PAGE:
Campaigners fighting to keep Chichester Combined Court Centre open have vowed they will not give up – despite the government’s confirmation of closure.

More than 200 people attended a protest outside the building earlier this month and discussions have started on a potential legal challenge.

The Ministry of Justice has said the building is in poor condition and requires significant investment. Work will be transferred primarily to Worthing.

Chichester MP Andrew Tyrie, in a letter to the MoJ, said the decision was ‘wholly unacceptable’ and not backed up by economic evidence. The county and district councils also oppose closure. 

Tyrie said the consultation response was ambiguous about which, if any, of the facilities in Chichester was being retained.

‘The Ministry of Justice’s response is not reasonable. Nor is it adequately explained. Frankly, it is a shambles.’

Closure of the building would leave West Sussex as one of only two counties – and certainly the most populated – without a crown court.

The county council said it had responded ‘fully and forcefully’ to the MoJ consultation.

‘This will mean longer waiting times and further distances to travel to access courts and will add considerably to the cost and effort of getting access to justice,’ added a council spokesman.

Senior councillors met last week with two retired circuit judges with a view to a coordinated appeal against closure. A public meeting could be held in the coming weeks to organise support.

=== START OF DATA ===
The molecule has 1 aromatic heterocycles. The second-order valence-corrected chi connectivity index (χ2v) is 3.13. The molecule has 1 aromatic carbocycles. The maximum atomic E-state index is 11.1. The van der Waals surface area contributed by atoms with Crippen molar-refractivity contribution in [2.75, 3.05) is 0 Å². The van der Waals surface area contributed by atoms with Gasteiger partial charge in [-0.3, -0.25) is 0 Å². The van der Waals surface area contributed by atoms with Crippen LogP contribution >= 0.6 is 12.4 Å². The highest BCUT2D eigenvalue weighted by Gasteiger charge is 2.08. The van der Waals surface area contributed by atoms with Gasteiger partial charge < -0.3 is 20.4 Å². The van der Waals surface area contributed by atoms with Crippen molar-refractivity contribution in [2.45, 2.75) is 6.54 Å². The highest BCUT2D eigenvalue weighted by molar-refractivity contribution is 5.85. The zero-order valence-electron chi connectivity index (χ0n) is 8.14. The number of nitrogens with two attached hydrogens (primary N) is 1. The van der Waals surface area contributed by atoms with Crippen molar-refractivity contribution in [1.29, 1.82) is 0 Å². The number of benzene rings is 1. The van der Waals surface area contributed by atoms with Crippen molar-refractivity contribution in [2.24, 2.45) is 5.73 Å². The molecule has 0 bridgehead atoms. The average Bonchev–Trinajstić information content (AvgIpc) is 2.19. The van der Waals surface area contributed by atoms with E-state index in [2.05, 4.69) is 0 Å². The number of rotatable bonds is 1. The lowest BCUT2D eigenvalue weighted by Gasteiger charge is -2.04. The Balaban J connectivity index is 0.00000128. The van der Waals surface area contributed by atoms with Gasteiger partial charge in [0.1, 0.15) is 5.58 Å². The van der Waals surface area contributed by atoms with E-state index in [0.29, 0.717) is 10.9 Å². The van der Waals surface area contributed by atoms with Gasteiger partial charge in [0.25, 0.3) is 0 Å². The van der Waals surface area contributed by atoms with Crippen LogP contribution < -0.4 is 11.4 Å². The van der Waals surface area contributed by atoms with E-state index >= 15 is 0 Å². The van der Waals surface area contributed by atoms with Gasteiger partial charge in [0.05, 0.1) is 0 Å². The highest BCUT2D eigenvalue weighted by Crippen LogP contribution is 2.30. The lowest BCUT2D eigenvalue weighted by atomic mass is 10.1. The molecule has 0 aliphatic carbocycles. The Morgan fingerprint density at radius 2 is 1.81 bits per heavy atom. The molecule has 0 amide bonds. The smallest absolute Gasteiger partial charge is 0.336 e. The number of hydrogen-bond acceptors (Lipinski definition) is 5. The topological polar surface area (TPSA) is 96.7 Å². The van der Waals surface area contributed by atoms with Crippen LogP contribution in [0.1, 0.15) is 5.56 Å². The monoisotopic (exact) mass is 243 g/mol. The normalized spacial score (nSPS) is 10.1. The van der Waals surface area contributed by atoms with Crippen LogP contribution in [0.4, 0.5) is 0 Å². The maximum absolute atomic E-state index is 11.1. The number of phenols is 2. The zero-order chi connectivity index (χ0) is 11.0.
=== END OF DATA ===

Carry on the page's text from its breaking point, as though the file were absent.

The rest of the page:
The government has already admitted to giving an inaccurate usage figure in its impact assessment for Chichester Combined Court, previously thought to be the busiest court earmarked for closure.

In a response to a freedom of information request from the Gazette last year, the MoJ said usage for 2014/15 was 60% and not the 78% stated initially. Campaigners to save the court have suggested usage is actually much nearer the 92% recorded five years ago.

HMCTS says it will seek to identify alternative arrangements for dealing with county court and family court hearings, or provide video links from alternative venues in Chichester.

Its response acknowledged that some people will need to travel further to court, particularly those using public transport, but said arrangements will be made to relocate cases in closer Horsham and Brighton, where appropriate.

Advances in technology, the response said, should mean fewer people will need to physically attend court.

A total of 62 responses to the consultation proposal for Chichester were received, of which one was in support of closure.